<directory> Yes <clickonce-sign> Directories within container files. This directive is primarily used to structure further elements within containers, e.g. ZIP, MSI, or other directories. It can also be used to sign ClickOnce files.

File element examples

Signing an MSI package

<artifact-configuration xmlns="">

See Examples for more complex artifact configurations.

Signing multiple artifacts

If you want to sign multiple independent artifacts in one step, you need to package them into a ZIP archive before processing.

You can combine signing multiple artifacts with deep signing.

<directory> element

All supported container formats have an internal directory structure. You can see this structure if you extract a container to a local disk.

You can either specify these directories in the path attribute of each file element or nest these file elements within <directory> elements.

<directory> elements are also used for ClickOnce signing.

<directory> example

The following fragment is equivalent to
  <pe-file path="bin/program.exe">
  <directory path="bin">
    <pe-file path="program.exe">

Signing methods

Specify signing directives in file and directory elements. See file elements for available methods per element type.

For file and directory sets, specify the signing directive in the <for-each> element.


Microsoft Authenticode is the primary signing method on the Windows platform. Authenticode is a versatile and extensible mechanism that works for many different file types:

  • Portable Executable (PE) files: EXE, DLL, and some other executable file formats including device drivers
  • Installation formats: AppX, MSI, and CAB
  • PowerShell scripts and modules

Using <authenticode-sign> is equivalent to using Microsoft’s SignTool.exe.


ClickOnce signing, also called ‘manifest signing’, is a method used for ClickOnce applications and Microsoft Office Add-ins.

ClickOnce signing applies to directories, not to individual files. Therefore, you need to specify a <directory> element for this method. If you want to sign files in the root directory of a container, specify path=".".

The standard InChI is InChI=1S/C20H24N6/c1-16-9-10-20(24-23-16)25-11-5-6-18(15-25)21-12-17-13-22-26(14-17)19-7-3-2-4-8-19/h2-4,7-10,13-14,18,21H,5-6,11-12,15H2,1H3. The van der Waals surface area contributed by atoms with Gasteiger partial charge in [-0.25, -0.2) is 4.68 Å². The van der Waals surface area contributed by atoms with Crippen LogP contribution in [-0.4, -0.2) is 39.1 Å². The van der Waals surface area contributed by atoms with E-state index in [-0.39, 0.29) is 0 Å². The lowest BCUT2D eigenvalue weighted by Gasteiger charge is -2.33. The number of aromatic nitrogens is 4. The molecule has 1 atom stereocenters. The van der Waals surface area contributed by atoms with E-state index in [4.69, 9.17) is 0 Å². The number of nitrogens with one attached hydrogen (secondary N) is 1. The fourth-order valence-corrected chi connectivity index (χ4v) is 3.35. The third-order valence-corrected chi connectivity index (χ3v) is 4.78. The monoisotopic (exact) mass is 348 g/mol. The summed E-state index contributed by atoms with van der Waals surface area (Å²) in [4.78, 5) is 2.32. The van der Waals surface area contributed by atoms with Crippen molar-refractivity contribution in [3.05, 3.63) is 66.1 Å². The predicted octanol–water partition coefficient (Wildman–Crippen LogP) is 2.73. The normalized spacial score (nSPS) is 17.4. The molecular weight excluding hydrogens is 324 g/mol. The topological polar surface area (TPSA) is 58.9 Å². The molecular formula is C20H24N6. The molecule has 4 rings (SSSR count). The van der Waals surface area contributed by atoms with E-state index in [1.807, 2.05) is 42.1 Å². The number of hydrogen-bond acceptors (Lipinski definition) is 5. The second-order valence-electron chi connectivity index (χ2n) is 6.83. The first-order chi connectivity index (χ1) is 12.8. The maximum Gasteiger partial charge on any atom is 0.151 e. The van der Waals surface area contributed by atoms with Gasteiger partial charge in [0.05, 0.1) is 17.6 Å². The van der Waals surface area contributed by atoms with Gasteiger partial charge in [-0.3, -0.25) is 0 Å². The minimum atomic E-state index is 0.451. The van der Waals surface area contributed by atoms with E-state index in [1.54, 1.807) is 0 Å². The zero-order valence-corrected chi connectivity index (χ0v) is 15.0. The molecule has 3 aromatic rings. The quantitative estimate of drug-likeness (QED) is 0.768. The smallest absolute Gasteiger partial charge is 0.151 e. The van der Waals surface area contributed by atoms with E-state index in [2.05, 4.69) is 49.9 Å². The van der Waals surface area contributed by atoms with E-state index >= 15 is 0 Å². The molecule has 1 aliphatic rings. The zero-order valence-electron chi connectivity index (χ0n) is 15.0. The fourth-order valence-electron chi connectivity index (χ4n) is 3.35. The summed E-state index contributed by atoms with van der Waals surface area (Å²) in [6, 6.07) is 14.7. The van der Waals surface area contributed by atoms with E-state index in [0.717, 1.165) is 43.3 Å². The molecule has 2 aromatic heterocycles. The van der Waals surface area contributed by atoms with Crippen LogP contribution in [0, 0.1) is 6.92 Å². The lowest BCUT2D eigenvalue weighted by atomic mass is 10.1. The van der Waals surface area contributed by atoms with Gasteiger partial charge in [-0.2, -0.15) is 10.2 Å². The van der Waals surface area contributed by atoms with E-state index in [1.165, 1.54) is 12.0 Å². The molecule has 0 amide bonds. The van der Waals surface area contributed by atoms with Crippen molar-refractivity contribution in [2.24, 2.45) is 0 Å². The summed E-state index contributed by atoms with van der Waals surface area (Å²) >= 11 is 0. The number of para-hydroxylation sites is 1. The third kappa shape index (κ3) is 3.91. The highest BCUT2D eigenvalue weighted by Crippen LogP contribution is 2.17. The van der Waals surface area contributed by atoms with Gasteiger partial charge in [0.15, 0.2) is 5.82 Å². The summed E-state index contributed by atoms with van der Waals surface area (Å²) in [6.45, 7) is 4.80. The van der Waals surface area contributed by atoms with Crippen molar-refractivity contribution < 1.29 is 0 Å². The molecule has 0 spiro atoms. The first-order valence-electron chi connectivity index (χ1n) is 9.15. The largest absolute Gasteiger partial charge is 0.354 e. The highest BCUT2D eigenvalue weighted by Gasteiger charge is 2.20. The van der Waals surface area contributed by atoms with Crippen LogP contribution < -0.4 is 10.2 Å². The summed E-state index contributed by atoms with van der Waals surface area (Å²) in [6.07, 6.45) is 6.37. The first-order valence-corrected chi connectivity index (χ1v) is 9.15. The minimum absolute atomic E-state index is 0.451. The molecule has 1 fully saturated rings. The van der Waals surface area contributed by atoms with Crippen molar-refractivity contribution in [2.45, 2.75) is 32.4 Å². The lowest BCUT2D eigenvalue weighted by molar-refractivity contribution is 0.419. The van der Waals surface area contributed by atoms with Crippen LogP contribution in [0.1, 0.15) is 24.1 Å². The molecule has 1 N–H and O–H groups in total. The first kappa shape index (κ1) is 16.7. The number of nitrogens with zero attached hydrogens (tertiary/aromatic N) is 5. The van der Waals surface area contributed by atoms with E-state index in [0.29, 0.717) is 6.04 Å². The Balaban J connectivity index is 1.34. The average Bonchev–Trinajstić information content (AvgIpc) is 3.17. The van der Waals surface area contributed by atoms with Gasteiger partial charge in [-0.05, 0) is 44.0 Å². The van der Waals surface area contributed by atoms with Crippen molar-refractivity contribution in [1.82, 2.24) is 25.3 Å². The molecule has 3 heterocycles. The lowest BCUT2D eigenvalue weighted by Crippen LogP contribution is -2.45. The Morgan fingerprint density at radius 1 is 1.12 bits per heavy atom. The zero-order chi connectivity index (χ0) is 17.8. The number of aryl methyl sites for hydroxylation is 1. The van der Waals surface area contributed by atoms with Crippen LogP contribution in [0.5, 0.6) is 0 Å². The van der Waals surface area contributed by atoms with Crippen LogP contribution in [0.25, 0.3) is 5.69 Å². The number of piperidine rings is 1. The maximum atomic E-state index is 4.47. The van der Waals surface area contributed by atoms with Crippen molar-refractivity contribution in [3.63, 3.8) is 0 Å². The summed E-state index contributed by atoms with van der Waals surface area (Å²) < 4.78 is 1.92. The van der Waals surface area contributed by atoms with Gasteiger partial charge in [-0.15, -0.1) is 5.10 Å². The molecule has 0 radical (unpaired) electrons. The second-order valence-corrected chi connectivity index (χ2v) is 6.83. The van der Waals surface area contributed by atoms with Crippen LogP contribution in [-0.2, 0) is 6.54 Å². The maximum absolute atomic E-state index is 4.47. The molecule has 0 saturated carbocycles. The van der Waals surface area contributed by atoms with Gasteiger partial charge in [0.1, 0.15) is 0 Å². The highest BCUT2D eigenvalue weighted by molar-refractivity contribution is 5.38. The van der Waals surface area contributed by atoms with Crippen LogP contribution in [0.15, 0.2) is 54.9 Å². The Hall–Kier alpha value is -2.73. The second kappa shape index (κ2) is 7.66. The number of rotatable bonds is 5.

<artifact-configuration xmlns="">
    <directory path=".">

Using <clickonce-sign> is equivalent to using Microsoft’s mage.exe.


NuGet package signing is currently being introduced to the NuGet Gallery.

Although the NuGet Package format is based on OPC (see next section), it uses its own specific signing format.

Using <nuget-sign> is equivalent to using Microsoft’s nuget sign command.


Available for Enterprise subscriptions

Use this directive to sign Visual Basic for Applications (VBA) macros in Microsoft Office files.

Use <office-oxml-file> for Microsoft Office Open XML files:

  • Excel: .xlam, .xlsb, .xlsm, .xltm
  • PowerPoint: .potm, .ppam, .ppsm, .pptm
  • Visio: .vsdm, .vssm, .vstm
  • Word: .docm, .dotm

Use <office-binary-file> for binary Microsoft Office files:

  • Excel: .xla, .xls, .xlt
  • PowerPoint: .pot, .ppa, .pps, .ppt
  • Project: .mpp, .mpt
  • Publisher: .pub
  • Visio: .vdw, .vdx, .vsd, .vss, .vst, .vsx, .vtx
  • Word: .doc, .dot, .wiz

Macro signatures apply only to the macros within the document files and are not affected by any other changes in the signed document files.


The Open Packaging Conventions (OPC) specification has its own signature format. Since OPC is the foundation for several file formats, it is not strictly a code signing format. However, code signing is used for Visual Studio Extensions (VSIX).

Other OPC formats include:

  • Open XML Paper Specification (OpenXPS)
  • Office Open XML files (Microsoft Office)

Note that while OPC signing can be applied to all OPC formats, specific applications and formats do not necessarily use or verify signatures, or even require a different signing format (case in point: NuGet packages).

Using <opc-sign> for Visual Studio Extensions is equivalent to using Microsoft’s VSIXSignTool.exe.


Available for Basic and Enterprise subscriptions

This signing method can be used to sign the following file formats:

Format Extensions Remarks
Java archives .jar, .ear, .war  
Android apps und app-bundles .apk, .aab Only APK signing scheme v1 (v2 and v3 are not yet supported)
ZIP files .zip Only UTF-8 encoded ZIP files are supported


  • Java always verifies signatures for client components. For server components, you will need to create a policy. Please consult the documentation of your application server or Oracle’s documentation.
  • Android always verifies App signatures.
  • If you sign ZIP files, the receiver needs to manually check the signature before unpacking the file.

For manual verification, use the following command (requires JDK):

jarsigner -verify -strict <file>.zip

Add the -verbose option to see the certificate.

Using wildcards

Every path attribute can contain the following wildcard patterns:

Wildcard Description Example Matches
* Matches any number of any character (including none, excluding the directory separator) m*y my, mary, my first pony
? Matches any single character th?s: this, th$s, but not ths  
[abc] Matches one character given in the bracket [fb]oo foo and boo
[a-z] Matches one character from the range given in the bracket [0-9] all digits
[!abc] Matches one character that is not given in the bracket [!f]oo boo and $oo, but not foo
[!a-z] Matches one character that is not from the range given in the bracket [!0-9] every character that is not a digit
** Matches any number of path/directory segments. When used, they must be the only contents of the dedicated segment. **/*.dll *.dll files in all subdirectories (recursive)